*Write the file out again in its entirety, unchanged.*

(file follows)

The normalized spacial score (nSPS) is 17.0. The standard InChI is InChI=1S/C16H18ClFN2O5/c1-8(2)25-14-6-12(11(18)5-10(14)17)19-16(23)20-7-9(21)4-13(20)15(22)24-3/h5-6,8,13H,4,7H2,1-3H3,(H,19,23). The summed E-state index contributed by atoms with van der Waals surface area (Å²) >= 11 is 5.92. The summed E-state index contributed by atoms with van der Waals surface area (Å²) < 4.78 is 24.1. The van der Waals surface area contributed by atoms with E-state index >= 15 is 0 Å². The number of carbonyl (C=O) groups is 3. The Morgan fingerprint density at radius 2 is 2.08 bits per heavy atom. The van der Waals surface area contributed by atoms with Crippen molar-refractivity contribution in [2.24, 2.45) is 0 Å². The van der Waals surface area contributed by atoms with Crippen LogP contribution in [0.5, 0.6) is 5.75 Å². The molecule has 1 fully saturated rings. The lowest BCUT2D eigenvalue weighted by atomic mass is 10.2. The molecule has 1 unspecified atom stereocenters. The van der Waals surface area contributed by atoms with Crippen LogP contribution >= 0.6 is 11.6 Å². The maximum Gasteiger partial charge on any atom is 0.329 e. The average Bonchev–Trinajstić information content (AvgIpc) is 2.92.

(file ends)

The normalized spacial score (nSPS) is 17.0. The standard InChI is InChI=1S/C16H18ClFN2O5/c1-8(2)25-14-6-12(11(18)5-10(14)17)19-16(23)20-7-9(21)4-13(20)15(22)24-3/h5-6,8,13H,4,7H2,1-3H3,(H,19,23). The summed E-state index contributed by atoms with van der Waals surface area (Å²) >= 11 is 5.92. The summed E-state index contributed by atoms with van der Waals surface area (Å²) < 4.78 is 24.1. The van der Waals surface area contributed by atoms with E-state index >= 15 is 0 Å². The number of carbonyl (C=O) groups is 3. The Morgan fingerprint density at radius 2 is 2.08 bits per heavy atom. The van der Waals surface area contributed by atoms with Crippen molar-refractivity contribution in [2.24, 2.45) is 0 Å². The van der Waals surface area contributed by atoms with Crippen LogP contribution in [0.5, 0.6) is 5.75 Å². The molecule has 1 fully saturated rings. The lowest BCUT2D eigenvalue weighted by atomic mass is 10.2. The molecule has 1 unspecified atom stereocenters. The van der Waals surface area contributed by atoms with Crippen LogP contribution >= 0.6 is 11.6 Å². The maximum Gasteiger partial charge on any atom is 0.329 e. The average Bonchev–Trinajstić information content (AvgIpc) is 2.92.